Business of Fashion

What Best Buy’s Gift Card Glitch Means to You

Yesterday, Best Buy’s website had $200 Isaac Mizrahi printed designer gift cards on sale for $15 each. This unreal deal occurred on Tuesday, July 14th. Below you see a screenshot of the deal on my virtual basket and a photo of what happens when you visit the now outdated link for the deal.

Best Buy’s gift card glitch can just as easily be a fashion law problem

The problem with Best Buy most likely was an error in the site’s coding. Sure, someone could have purposely decided to cause mayhem. Or the “problem” itself could have been a ploy to get the Best Buy website more attention (in which case, good going Best Buy, I discovered a waterproof camera I somehow convinced myself of needing).

Whatever the reason behind Best Buy’s site selling $200 gift cards for $15 each, the same thing could happen to any e-commerce website.

Best Buy Gift Card Glitch Pics

If you placed an order, it will likely (and legally) be cancelled

There are federal laws that allow parties to a contract to cancel or call off the contract within a few days of entering into them. This cooling off period is not the reason Best Buy will refuse to gift you the $185 per card you may expect if you considered yourself slick because you were quick enough to make it through the online check-out process.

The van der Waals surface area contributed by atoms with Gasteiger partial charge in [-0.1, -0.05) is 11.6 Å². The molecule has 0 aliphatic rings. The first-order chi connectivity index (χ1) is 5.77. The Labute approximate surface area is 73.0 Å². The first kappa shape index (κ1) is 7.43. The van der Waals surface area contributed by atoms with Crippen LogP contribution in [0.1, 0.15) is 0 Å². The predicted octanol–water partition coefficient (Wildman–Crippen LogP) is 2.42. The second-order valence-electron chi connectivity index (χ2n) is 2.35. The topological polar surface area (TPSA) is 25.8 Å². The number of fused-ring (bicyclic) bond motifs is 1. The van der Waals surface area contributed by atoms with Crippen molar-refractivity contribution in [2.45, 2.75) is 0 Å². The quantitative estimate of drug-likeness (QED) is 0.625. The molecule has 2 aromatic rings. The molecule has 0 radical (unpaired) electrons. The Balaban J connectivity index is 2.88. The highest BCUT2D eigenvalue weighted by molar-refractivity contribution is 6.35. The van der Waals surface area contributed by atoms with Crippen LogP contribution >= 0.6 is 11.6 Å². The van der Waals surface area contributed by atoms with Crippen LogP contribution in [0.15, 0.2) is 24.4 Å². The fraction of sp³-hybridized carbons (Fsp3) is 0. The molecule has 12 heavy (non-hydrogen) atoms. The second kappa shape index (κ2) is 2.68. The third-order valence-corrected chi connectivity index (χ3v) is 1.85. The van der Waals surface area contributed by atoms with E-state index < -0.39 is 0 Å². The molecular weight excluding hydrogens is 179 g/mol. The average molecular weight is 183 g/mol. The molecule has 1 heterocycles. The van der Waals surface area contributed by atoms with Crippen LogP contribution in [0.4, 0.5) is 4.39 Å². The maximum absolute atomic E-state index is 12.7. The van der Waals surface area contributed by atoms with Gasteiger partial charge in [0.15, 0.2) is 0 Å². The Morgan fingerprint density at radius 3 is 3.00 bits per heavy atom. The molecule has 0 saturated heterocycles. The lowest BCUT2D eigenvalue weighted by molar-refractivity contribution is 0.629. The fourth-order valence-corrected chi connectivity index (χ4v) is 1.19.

Your website purchase is not instantly a contract

A contract is basically comprised of three steps:

  1. An offer: A manifestation of present intent to contract demonstrated by promised undertaking; in definite terms; communicated to the offeree
  2. Acceptance of the offer: When someone with the power of acceptance communicates an unambiguous assent to the offer’s terms. Acceptance must mirror the terms of the offer and be communicated to the offeror
  3. Consideration: Mutual agreement of bargained-for exchange of value

Many websites and social media users gushed about Best Buy “offering for sale” $200 gift cards at $15. The offer term there is not synonymous with the “offer” in step one, above.

Advertisements or displays of products do not constitute an offer

A binding contract is not automatically created when someone adds an item to a virtual shopping cart (just as placing something in a shopping cart at a brick and mortar does not automatically make the shopper the owner). The contract also may not be created once your order is placed.

Generally, advertisements and displayed products are considered as invitations to offers. Consequently, when you are purchasing from a website, your order is usually the offer.

Regulation 11 of the Electronic Commerce (EC Directive) Regulations 2002 requires online traders to acknowledge receipt of an order by electronic means. This reason is why you may receive an e-mail recognizing your order was received, then later get an e-mail with your confirmation.

What e-commerce website owners should learn from this Best Buy gift card glitch

If you own an e-commerce website, part of your risk management plan should address the possibility of your items showing up with incorrect pricing.

Your website’s terms and conditions should identify what acts constitute the offer and the acceptance. For example, your terms and conditions may clarify that acceptance will only take place once the customer is notified that goods have been shipped. And therefore, a binding contract is only formed once goods have been shipped.

See this post on what to include in your Terms of Use

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